Rickman, Phil - 'To Dream of the Dead'
TO DREAM OF THE DEAD is the latest instalment in this series set in Ledwardine, a fictional Herefordshire village in the Welsh borders featuring female vicar and local exorcist Merrily Watkins and her pagan teenage daughter Jane.
As the book opens in the run up to Christmas, the river is starting to burst its banks, and Ledwardine is in danger of flooding. Village tension is also mounting, as the excavation of historic standing stones is putting a spanner in the works of local bigwigs' plans to redevelop Coleman's meadow for executive housing. Bumptious TV architect Blore plus camera crew are in charge of the excavation, and Jane and the local council are shut out. In the meantime, a local politician is found dead in a particularly gruesome manner in a deserted Hereford monastery, with traces left on the body related to another historical find, the Dinedor serpent. As this local politician approved the building of a new road on the site of the serpent, the local environmentalist and pagan community come under suspicion. Merrily's old friend, DI Franny Bliss however suspects rather more prosaic motives are behind the murder, and despite his superior officer, "Ice Maiden" Annie Howe's disapproval, starts to cast around the political fraternity for further information. Despite herself, Merrily becomes involved in the investigation as the victim's widow is a friend of her colleague, diocese secretary Sophie, and because the police see her daughter Jane as a vital source of information regarding the pagan community under suspicion. Merrily also feels under professional pressure when she finds out that an aggressively atheist author in the mould of Richard Dawkins has moved into the area under a false name.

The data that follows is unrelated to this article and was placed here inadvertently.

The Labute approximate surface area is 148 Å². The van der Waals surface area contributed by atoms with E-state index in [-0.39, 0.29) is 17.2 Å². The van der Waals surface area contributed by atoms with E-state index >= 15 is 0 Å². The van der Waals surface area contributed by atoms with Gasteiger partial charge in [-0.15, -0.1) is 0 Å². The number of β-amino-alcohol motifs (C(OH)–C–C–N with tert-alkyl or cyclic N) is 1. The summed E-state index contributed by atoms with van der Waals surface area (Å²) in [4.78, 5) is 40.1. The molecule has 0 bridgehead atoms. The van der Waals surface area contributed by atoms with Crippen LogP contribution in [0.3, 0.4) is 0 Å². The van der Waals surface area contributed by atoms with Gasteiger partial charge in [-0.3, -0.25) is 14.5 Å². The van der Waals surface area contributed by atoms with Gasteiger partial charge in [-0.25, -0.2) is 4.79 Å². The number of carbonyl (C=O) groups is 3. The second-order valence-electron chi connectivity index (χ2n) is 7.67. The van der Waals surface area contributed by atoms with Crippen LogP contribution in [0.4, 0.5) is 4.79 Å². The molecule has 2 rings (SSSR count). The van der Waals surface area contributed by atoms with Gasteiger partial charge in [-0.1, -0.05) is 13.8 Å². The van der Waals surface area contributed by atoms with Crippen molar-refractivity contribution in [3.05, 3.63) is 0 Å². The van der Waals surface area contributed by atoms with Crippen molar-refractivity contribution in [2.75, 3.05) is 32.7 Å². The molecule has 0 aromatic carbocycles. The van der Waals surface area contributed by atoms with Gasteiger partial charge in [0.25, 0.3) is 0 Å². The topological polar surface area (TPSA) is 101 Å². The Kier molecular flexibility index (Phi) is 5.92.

TO DREAM OF THE DEAD has a slightly different feel to earlier books in the series as the emphasis is more upon the police investigation than upon Merrily's unusual work as the local exorcist. But in other respects it is business as usual. Phil Rickman manages to neatly reconcile the various strands of plot to provide a satisfying, dramatic conclusion, and characterisation and dialogue are sharp and witty; the author provides a neat satire on village life in the "new Cotswolds" and the relationships between local inhabitants and the newcomers who attempt to gentrify the area. I look forward to further books in this series, but do hope that the next book has more of a focus on Merrily and the spiritual and potentially supernatural elements behind crime and traumatic events.
Laura Root, England